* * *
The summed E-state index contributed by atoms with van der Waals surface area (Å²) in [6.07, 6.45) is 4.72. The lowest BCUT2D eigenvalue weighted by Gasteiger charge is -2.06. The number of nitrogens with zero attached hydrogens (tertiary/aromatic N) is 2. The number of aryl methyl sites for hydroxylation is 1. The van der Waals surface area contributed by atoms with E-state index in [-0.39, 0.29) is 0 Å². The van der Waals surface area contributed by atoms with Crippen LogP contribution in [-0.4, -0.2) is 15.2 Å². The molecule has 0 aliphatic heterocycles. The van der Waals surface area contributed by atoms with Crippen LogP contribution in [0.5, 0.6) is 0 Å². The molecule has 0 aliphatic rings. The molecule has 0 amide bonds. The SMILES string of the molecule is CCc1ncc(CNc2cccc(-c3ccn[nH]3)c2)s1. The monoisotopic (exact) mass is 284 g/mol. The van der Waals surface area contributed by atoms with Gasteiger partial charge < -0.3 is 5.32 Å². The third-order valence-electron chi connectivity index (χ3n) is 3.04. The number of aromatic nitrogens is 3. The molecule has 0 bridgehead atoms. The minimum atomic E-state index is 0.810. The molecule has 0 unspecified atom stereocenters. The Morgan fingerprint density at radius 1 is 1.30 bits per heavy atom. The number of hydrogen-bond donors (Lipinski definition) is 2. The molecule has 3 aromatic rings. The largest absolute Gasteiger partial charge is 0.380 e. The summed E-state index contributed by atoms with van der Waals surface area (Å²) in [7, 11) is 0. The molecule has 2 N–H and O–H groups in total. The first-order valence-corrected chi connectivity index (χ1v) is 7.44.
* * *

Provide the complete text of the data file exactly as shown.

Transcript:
The summed E-state index contributed by atoms with van der Waals surface area (Å²) in [6.07, 6.45) is 4.72. The lowest BCUT2D eigenvalue weighted by Gasteiger charge is -2.06. The number of nitrogens with zero attached hydrogens (tertiary/aromatic N) is 2. The number of aryl methyl sites for hydroxylation is 1. The van der Waals surface area contributed by atoms with E-state index in [-0.39, 0.29) is 0 Å². The van der Waals surface area contributed by atoms with Crippen LogP contribution in [-0.4, -0.2) is 15.2 Å². The molecule has 0 aliphatic heterocycles. The van der Waals surface area contributed by atoms with Crippen LogP contribution in [0.5, 0.6) is 0 Å². The molecule has 0 aliphatic rings. The molecule has 0 amide bonds. The SMILES string of the molecule is CCc1ncc(CNc2cccc(-c3ccn[nH]3)c2)s1. The monoisotopic (exact) mass is 284 g/mol. The van der Waals surface area contributed by atoms with Gasteiger partial charge < -0.3 is 5.32 Å². The third-order valence-electron chi connectivity index (χ3n) is 3.04. The number of aromatic nitrogens is 3. The molecule has 0 bridgehead atoms. The minimum atomic E-state index is 0.810. The molecule has 0 unspecified atom stereocenters. The Morgan fingerprint density at radius 1 is 1.30 bits per heavy atom. The number of hydrogen-bond donors (Lipinski definition) is 2. The molecule has 3 aromatic rings. The largest absolute Gasteiger partial charge is 0.380 e. The summed E-state index contributed by atoms with van der Waals surface area (Å²) in [7, 11) is 0. The molecule has 2 N–H and O–H groups in total. The first-order valence-corrected chi connectivity index (χ1v) is 7.44.